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What Can I Expect This Flu Season?

What Can I Expect This Flu Season?

With last year’s mild flu season – the lowest number cases and deaths on record since influenza reporting started in the 90s -- you may be wondering if you should even get the flu vaccine this year.

The record low was most likely because of people wearing masks and social distancing. But as a result, there’s a chance people didn’t get some of the natural immunity against influenza and that we could see a surge in flu cases compared to last year.

On average, flu season starts to pick up around October, and peaks between December through February. But there is some uncertainty on timing, much like the unexpected summer surge of RSV. Getting the flu shot now helps ensure that you’re covered if the season does ramp up early and gives you a good six months of protection into the spring.

Just like we have seen with COVID-19, people with certain underlying or chronic health conditions are more at risk to have serious complications from the flu. There’s also a chance that if you do get the flu this year, your symptoms could be worse because of a lack of exposure from last year.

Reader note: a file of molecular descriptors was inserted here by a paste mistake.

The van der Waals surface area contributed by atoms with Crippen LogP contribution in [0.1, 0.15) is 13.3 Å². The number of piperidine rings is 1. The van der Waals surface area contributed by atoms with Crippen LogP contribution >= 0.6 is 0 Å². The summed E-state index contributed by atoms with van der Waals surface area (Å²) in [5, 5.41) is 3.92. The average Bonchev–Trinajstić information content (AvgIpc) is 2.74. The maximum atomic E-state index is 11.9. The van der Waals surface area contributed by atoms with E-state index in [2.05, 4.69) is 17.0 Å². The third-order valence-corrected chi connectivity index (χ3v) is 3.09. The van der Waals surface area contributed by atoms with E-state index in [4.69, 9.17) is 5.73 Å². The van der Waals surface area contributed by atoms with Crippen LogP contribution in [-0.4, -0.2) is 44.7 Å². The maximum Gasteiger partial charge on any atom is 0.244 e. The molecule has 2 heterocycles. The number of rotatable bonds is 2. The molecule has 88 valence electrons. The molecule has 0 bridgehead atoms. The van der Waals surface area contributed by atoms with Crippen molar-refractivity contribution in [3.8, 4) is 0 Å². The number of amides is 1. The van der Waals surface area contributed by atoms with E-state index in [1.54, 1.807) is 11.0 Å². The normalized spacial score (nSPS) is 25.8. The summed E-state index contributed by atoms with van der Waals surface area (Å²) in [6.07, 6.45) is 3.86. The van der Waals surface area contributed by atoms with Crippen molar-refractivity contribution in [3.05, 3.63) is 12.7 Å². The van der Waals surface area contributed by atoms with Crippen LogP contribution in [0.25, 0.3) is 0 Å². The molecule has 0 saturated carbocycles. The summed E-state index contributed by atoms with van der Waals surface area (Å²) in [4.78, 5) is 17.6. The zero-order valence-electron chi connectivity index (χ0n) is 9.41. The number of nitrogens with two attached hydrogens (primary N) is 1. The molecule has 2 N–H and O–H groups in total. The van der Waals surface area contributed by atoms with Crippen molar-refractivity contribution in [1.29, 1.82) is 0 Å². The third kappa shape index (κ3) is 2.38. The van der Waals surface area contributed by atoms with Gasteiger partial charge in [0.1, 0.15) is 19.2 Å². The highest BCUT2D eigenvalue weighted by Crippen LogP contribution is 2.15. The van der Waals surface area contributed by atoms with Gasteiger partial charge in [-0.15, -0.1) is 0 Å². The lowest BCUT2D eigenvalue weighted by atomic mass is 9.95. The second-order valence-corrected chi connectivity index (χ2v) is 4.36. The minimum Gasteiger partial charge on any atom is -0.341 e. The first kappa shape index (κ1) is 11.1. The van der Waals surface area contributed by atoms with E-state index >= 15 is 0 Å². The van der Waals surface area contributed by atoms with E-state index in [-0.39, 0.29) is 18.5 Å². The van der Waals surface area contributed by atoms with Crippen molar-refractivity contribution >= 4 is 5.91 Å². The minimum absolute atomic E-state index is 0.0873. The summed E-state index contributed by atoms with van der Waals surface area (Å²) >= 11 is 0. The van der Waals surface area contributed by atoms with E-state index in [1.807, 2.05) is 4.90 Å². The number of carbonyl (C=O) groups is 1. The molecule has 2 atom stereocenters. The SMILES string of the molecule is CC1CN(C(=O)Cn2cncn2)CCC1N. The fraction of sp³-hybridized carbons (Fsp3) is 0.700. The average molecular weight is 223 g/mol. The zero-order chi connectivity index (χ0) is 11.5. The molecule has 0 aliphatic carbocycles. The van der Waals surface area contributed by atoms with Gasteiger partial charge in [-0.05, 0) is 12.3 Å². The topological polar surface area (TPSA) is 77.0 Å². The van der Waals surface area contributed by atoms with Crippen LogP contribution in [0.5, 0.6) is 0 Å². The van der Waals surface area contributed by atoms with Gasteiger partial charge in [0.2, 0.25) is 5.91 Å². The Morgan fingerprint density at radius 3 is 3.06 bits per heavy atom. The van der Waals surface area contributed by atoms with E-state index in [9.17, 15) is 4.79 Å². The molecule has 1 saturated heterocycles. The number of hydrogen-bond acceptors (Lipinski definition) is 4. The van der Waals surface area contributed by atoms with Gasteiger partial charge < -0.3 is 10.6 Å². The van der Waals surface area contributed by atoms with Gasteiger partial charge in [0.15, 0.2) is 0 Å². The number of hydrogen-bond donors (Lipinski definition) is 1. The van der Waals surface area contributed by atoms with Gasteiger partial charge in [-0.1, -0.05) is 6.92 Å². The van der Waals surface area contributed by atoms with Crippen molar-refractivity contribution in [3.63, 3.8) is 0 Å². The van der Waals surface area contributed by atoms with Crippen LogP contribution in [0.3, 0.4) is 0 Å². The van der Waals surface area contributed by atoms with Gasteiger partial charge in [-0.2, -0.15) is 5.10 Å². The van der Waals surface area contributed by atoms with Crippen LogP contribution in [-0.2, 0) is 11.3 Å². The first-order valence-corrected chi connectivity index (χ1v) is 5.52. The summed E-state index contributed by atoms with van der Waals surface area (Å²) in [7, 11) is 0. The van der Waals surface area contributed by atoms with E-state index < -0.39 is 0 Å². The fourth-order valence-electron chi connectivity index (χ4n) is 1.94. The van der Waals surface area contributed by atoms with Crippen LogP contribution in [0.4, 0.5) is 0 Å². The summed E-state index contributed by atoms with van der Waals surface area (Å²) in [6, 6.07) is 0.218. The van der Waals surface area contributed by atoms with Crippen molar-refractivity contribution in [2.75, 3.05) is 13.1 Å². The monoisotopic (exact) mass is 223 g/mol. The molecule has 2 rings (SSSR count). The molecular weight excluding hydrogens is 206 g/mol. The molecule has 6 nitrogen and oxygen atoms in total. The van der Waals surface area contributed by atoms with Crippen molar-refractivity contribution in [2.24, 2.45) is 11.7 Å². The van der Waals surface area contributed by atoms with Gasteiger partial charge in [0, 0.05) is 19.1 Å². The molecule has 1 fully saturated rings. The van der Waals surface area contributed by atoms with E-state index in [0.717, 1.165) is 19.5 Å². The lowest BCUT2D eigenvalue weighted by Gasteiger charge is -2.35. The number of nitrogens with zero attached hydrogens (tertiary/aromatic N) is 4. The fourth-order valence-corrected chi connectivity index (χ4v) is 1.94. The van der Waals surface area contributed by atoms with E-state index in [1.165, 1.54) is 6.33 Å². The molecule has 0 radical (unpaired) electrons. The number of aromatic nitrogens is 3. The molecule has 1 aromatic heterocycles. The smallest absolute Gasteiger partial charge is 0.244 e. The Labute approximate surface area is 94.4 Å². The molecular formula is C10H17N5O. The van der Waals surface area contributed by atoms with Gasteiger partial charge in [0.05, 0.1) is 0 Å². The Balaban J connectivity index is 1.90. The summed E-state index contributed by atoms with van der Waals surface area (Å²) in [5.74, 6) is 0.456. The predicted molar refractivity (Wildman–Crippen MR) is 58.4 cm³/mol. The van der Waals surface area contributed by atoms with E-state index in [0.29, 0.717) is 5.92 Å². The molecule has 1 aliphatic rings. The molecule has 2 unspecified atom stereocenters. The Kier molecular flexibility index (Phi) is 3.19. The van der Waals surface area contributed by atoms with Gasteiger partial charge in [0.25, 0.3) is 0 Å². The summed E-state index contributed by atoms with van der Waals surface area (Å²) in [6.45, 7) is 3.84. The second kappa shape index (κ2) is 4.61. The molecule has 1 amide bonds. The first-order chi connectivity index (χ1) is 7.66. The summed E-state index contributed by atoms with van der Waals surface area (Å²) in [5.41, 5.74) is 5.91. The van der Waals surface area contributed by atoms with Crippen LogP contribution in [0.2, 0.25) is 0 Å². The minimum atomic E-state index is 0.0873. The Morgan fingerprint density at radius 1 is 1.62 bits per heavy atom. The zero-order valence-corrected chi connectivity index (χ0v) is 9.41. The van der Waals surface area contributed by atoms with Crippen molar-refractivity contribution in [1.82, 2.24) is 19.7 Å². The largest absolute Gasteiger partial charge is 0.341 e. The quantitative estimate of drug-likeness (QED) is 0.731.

Some of the symptoms of the flu and COVID are similar, and it is possible to get both at the same time. Your best protection against both is to get vaccinated, and you can get a flu shot and the COVID vaccine at the same time, whether it’s your first, second or third dose.

The flu shot is recommended for ages 6 months and older. It’s especially important for those 65 and older and those with common underlying conditions like asthma, heart disease, diabetes, or chronic kidney disease.

Lauren Tillery, MD
Family Medicine
Baton Rouge General Physicians - Zachary 

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